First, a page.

neo-Byzantine capitals supporting a round-arched inner order,
the outer order inscribed with texts and arabesques; a pair of
round-arched windows above the apse. The Ark steps are
semicircular in plan, the steps themselves of marble, the rest
paved with terrazzo and surrounded by elaborate brass rails of
The galleries are carried on columns one above the other, the
capitals carved with fruits mentioned in the Bible, and there
are openwork balustrades of iron and brass between them at
ground floor and gallery level; at gallery level the columns
are part of a round-arched arcade. At the west end, a central,
flat-arched doorway, with brass gates originally enclosing the
Ark; at gallery level the west doorway is flat-arched with
pilasters and archivolt, the tympanum decorated with carving
and mosaic. Pitched roof carried on round arches to each bay,
the arches on foliage corbels.
Floor of black and white marble in central space. Perpetual
lamp of silver above the Ark steps. Brass pulpit decorated
with openwork arabesques. Hanucah Menorah of brass on a column
base, below Ark steps. The Bima has a wooden base surmounted
by elaborate cast-iron railings, with brass rails and finials
to standards, and 4 cast-iron lamp standards, the brasswork
dating from 1892; the entrance to the Bima is at the west end
rather than at the sides, an early example of this
arrangement; the reading desk itself is of wood with columns
at the re-entrant corners, panels of scagliola and a carved
frieze; warden's seats in front of the Bima of wood, decorated
in the form of consoles, with a brass balustrade in front.
Original men's and women's seating of stained pine. Painted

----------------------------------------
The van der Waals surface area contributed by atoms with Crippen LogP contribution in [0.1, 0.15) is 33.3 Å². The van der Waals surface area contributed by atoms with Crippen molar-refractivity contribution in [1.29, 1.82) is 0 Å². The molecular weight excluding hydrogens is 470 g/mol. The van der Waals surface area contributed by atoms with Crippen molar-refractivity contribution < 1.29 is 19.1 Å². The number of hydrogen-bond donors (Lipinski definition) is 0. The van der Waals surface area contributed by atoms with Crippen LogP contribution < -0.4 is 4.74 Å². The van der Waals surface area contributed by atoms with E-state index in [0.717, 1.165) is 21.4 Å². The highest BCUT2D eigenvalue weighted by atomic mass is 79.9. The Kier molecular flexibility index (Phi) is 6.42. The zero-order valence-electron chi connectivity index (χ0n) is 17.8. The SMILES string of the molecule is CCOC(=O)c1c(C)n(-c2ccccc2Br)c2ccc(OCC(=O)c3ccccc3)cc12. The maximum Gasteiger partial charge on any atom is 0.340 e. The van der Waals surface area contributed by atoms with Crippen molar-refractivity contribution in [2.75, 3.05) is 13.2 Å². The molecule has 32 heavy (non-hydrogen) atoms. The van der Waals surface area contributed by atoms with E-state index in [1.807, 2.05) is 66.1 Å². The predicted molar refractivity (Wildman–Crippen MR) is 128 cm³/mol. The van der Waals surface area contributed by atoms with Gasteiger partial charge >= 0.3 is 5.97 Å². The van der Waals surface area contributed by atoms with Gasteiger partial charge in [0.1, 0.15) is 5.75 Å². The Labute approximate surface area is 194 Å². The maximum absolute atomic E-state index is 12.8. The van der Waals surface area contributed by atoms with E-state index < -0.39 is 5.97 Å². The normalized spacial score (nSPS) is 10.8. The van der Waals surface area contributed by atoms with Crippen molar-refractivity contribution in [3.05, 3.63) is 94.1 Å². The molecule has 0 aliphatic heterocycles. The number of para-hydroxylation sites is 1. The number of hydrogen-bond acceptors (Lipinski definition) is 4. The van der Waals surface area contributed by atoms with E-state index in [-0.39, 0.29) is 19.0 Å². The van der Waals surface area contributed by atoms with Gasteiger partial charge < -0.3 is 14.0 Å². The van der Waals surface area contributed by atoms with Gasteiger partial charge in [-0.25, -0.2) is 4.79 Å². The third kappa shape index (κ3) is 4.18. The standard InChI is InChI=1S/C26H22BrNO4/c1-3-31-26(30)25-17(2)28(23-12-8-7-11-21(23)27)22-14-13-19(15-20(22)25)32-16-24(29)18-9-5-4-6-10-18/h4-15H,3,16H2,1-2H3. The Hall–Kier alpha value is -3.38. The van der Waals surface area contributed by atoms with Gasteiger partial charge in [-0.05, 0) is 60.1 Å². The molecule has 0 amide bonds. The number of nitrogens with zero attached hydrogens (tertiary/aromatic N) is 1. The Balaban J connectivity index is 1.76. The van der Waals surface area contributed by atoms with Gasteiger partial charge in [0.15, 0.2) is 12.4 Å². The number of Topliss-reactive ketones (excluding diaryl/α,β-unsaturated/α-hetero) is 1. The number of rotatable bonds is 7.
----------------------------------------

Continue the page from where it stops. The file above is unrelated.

decoration echoing the arcading of galleries and windows, and
panelling of ceilings, dating from 1945 or earlier,
refurbished on the ground floor in 1991. 3 pairs of metal
electroliers in the central space and 10 on the ground floor
and in galleries, of 1892, making this the first synagogue in
Britain to be lit by electric light.
The windows in the north, south and east walls are flanked by
engaged columns with foliage capitals. All the windows in the
synagogue are filled with non-figurative stained glass of
consistent design: west window and 2 other lights at the west
end probably of 1887; those on the north and south sides on
the ground floor of c1895 except the westernmost which are of
1912, as are the 2 westernmost in the women's gallery; 2
windows at the east end of the north gallery, 1896. A good
deal of the glass was repaired in the 1960s.
Vestibule at west end with encaustic-tile floor and staircase
with fluted newel, slim cast-iron balusters, wreathed and
ramped rail and open string.
The unusually sumptuous interior of the synagogue reflects not
so much the size of the Jewish community in Brighton, as the
popularity of Brighton as a holiday resort among Jewish
people, and the pious gifts of the Sassoon family who
presented some of the elaborate fittings and stained glass.
The architect, Thomas Lainson, was surveyor to the Wick Estate
in Hove.
(The Churches of Brighton: Volume II, Part XV: London and
Brighton; Spector D: Middle Street Synagogue (duplicated

Listing NGR: TQ3090004049